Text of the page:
Sunday, November 04, 2018

Entry Ticket

When I stopped working for money four years ago, I had to dramatically cut my expenses. The reality is working is expensive. In the line of work I was in, I had to live in a Global City (London). Rent is more expensive where everyone else needs to be. There is the cost of commuting and the cost of looking the part - suits, etc. You tend to be time poor - so less home cooked meals from scratch, and more paying other people to do things for you.

An overlooked expense is the 'Entry Ticket' cost of your circle of friends and colleagues. In London, a pint of beer will cost around £4 or £5 minimum. A fairly standard meal with a friend will cost at least £20-30 if you are being frugal. 'Thinking in Rands' was really hard when, as a Soutie, I returned to the UK from South Africa.

I am very conscious of the idea of Conspicuous Consumption. In South Africa, 80% live below the Living Wage level (R3,807), 55% of people live on less than the Upper Bound Poverty Line (R1,138), and 40% live on below the Lower Bound Poverty Line (R758) (africacheck.org). As a Soutie, it is easy to say the "Entry Ticket" in the UK is higher. Those figures in pounds, depending on the exchange rate, are about £200 a month for a living wage, about £60 for the upper bound poverty line, and about £40 for the lower pound.

So it is difficult to meet a friend for dinner in London, and spend less than 40% of people in South Africa live on for a month. South Africa is famous for its inequality. The 'World Champions'. But the World is equally unequal to the most unequal country in the world. We just think, and justify, locally. In a connected world, you can send £40 to someone in South Africa in less time than it takes to drink a £5 pint. And South Africa is not even close to the poorest country in the World.

Even after stopping work, there were various expenses I couldn't cut... and remain connected to my community. The Entry Ticket prices remain. My family is scattered on each side of a big pond. I have friends all over this rock we live on. I don't want to not see them again.

I am thinking aloud. This is not something I have solved. I like the idea of being a 'Half Hearted Fanatic'. There is no point in being a martyr. That is quite selfish in fact. To be the most use to people, you have to look after yourself. You also have fixed expenses you have no choice but to pay without the tough decision of cutting yourself off. Equally, we need to chip away at the poverty in the world. My chosen focus is learning about Universal Basic Income, and Community Wealth Funds. I was able to empower myself by building sufficient Capital to pay myself a Basic Income. Sufficient Capital to free my Labour. This Basic Income allows me to focus on issues that are difficult to communicate, and hard to monetise, but close to my heart.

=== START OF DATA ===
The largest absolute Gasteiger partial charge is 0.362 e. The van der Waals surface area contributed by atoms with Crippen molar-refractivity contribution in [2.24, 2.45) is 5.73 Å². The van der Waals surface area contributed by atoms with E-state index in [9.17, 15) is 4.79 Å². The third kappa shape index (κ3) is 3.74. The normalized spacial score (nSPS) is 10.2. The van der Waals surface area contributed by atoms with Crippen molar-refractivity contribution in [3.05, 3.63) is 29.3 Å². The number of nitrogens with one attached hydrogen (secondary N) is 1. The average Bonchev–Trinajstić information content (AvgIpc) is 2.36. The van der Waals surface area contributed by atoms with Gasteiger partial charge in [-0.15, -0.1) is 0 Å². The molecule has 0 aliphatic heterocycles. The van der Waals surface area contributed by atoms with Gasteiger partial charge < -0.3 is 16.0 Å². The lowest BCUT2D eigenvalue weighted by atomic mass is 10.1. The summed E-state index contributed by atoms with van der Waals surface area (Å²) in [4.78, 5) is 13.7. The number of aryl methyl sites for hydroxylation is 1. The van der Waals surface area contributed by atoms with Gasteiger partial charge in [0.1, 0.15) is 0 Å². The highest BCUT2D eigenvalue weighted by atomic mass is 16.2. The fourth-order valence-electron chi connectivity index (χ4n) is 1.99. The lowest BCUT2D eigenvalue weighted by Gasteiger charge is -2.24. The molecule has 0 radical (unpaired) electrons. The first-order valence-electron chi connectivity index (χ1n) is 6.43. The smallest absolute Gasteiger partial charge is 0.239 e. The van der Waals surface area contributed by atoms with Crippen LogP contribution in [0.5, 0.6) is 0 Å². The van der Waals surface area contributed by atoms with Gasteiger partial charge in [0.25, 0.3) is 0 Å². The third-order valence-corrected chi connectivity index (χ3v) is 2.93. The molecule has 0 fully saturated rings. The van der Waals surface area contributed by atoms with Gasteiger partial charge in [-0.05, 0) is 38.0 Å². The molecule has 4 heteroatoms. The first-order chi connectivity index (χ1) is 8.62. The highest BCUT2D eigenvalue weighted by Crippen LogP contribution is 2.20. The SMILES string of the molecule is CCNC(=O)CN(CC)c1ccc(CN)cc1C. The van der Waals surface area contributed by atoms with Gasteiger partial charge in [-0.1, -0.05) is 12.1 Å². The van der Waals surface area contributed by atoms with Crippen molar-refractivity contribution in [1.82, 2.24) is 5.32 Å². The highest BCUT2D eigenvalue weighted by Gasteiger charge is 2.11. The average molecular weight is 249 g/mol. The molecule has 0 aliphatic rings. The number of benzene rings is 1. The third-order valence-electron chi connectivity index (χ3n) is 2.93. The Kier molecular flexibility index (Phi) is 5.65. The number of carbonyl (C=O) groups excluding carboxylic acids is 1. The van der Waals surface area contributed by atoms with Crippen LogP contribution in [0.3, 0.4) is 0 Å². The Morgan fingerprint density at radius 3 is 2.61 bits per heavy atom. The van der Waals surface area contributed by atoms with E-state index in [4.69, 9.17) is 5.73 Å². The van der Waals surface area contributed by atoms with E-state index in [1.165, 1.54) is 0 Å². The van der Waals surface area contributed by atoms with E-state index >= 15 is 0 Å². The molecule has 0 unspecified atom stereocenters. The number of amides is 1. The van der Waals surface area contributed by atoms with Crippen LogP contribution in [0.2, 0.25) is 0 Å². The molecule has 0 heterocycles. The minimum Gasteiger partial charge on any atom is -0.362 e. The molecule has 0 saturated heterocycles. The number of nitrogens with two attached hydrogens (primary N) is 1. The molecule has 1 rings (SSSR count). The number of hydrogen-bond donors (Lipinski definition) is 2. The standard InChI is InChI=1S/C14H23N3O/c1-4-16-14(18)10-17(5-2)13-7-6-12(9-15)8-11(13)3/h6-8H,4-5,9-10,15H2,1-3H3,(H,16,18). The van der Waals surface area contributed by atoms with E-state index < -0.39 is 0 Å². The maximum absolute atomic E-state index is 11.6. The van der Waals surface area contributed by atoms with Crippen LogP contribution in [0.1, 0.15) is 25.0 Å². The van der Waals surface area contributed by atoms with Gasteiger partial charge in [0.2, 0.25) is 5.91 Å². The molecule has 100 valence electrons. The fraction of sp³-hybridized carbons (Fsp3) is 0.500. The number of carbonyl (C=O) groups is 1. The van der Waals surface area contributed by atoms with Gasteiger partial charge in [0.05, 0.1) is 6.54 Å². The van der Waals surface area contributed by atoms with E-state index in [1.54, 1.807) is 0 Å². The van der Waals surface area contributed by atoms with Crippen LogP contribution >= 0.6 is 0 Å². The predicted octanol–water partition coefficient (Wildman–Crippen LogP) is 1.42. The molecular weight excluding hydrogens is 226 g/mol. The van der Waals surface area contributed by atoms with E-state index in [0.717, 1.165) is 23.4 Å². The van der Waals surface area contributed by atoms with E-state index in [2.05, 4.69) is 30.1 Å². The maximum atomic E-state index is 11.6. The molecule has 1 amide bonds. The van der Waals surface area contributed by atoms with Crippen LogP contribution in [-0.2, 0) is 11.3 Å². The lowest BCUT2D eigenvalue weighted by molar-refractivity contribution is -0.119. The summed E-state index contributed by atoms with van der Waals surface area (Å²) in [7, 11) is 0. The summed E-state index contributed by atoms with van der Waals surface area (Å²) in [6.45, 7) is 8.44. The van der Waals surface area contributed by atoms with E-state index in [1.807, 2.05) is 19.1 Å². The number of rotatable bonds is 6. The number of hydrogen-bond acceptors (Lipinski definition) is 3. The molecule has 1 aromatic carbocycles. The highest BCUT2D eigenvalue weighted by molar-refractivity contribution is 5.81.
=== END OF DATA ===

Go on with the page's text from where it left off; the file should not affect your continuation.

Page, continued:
Money itself is smoke and mirrors. What really matters is the difference between what we create and what we spend. Reinvestment and building. If you earn £10,000 a month and also spend that, you are as far from Financial Security as someone who earns R3,800 a month, and spends that. Perhaps further because reducing your spending has "Entry Ticket" costs. In theory, you can move to a cheaper country. In theory, you can move out of your neighbourhood that has become increasingly expensive to live in. In theory, you could quit your job and go live in an Ashram and teach Yoga. Spend next to nothing completely inconspicuously.

But gaining Financial Security is not a simple case of picking a new life from a menu. It is a tough, social, and emotional journey. It is a communal journey. It is about asking tough questions about how we spend our money. Tough questions about how we spend our time. Tough questions about what we expect of people, and what we offer. I believe the tools are there to solve these challenges. The hardest questions are internal ones. Why if the tools are available do we spend so much time shouting at each other? Why are we trying to burn things down rather than build things up?
I believe the way to end Poverty is directly. If we can figure out how to finance the bare minimum to allow everyone to participate in society. To participate in a connected, interdependent society. This is not a Utopian Ideal. We have a painful history of Imperialism, Slavery, Mercantilism, Nationalism, Feudalism, Fascism, Communism, Laissez-Faire Capitalism, and various other ideological feuds to learn from. We are slowly building institutions, laws, and constitutions that treat people better and make us work as better Custodians. We fail. We learn. We change. We cooperate.

We can look around the world at Best Practices. We can learn from each other. We can get better at listening. The tools are here. The intent is here. We are getting better at communicating. We are getting less prejudice. Our eyes are being opened to the people beyond our horizons we are connected to.

Let's take what we have learnt, and build.


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